Fast Ethernet and Gigabit Ethernet, as their names suggest, are two standards for wired network connections. Ethernet technology allows communication between devices through protocols, that is, a common language between them. It is considered the most used standard in local area networks (LAN – Local Area Network) worldwide.
Fast Ethernet compatible networks (also known as 10/100) have a nominal transmission rate of 100 Mbps and are supported by most equipment on the market. Some of its advantages are its ease of implementation, management, and maintenance. Another benefit is that networks and devices of this type are cheaper compared to Gigabit Ethernet. On the other hand, they will be less efficient in transferring heavier data and services such as streaming.
If the internet plan provided by the telephone company has a nominal speed of up to 100 Mbps, the Fast Ethernet type routers fulfill their function well. However, for plans with more than 100 Mbps, the user must invest in Gigabit Ethernet. Otherwise, it will not take advantage of all the bandwidth delivered on the connection.
The Gigabit Ethernet (or 10/100/1000) standard was created in 1999 and remained the most recent type of network. Its name comes precisely from the promised speed of 1 Gbps, ten times greater than that offered by Fast Ethernet. The connection quality is one of its main advantages over its predecessors, but it is essential to emphasize that this is a theoretical value. With good equipment and correct installation, the most common is to reach around 900 Mbps.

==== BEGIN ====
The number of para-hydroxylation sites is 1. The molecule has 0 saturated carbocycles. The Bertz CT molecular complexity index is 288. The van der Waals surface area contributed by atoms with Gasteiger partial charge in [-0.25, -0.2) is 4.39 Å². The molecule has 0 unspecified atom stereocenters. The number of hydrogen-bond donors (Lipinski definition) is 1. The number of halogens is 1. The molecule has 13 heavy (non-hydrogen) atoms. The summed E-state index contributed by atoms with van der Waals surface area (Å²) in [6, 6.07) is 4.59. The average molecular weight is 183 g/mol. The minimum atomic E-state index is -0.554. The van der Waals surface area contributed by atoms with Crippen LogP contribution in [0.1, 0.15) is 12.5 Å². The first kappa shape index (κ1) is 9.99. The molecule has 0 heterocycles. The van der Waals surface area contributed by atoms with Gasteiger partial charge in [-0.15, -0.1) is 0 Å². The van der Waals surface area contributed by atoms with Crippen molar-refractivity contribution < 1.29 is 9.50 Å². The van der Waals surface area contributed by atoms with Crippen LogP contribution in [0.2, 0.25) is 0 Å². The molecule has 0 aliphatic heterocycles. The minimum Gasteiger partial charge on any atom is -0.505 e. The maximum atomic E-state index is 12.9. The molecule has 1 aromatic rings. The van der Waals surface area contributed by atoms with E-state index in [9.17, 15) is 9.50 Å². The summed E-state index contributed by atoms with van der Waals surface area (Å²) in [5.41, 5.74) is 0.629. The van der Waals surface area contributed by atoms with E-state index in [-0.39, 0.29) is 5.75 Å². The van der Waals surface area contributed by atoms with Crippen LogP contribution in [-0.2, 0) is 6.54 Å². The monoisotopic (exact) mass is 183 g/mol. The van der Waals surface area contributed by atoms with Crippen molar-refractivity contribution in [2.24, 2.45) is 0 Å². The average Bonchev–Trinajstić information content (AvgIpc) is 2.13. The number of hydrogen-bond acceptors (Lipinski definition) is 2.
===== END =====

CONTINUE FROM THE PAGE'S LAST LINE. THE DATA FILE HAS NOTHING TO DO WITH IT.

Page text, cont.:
One of the disadvantages of this model is the cost of technology. Still, it has been falling with the greater availability of products of this type in the market, combined with the increase in the volume of internet plans above 100Mbps — since the standard requires higher capacity equipment and, consequently, more expensive. On the other hand, you will be able to transfer a large amount of data or watch streaming programs without interruption problems.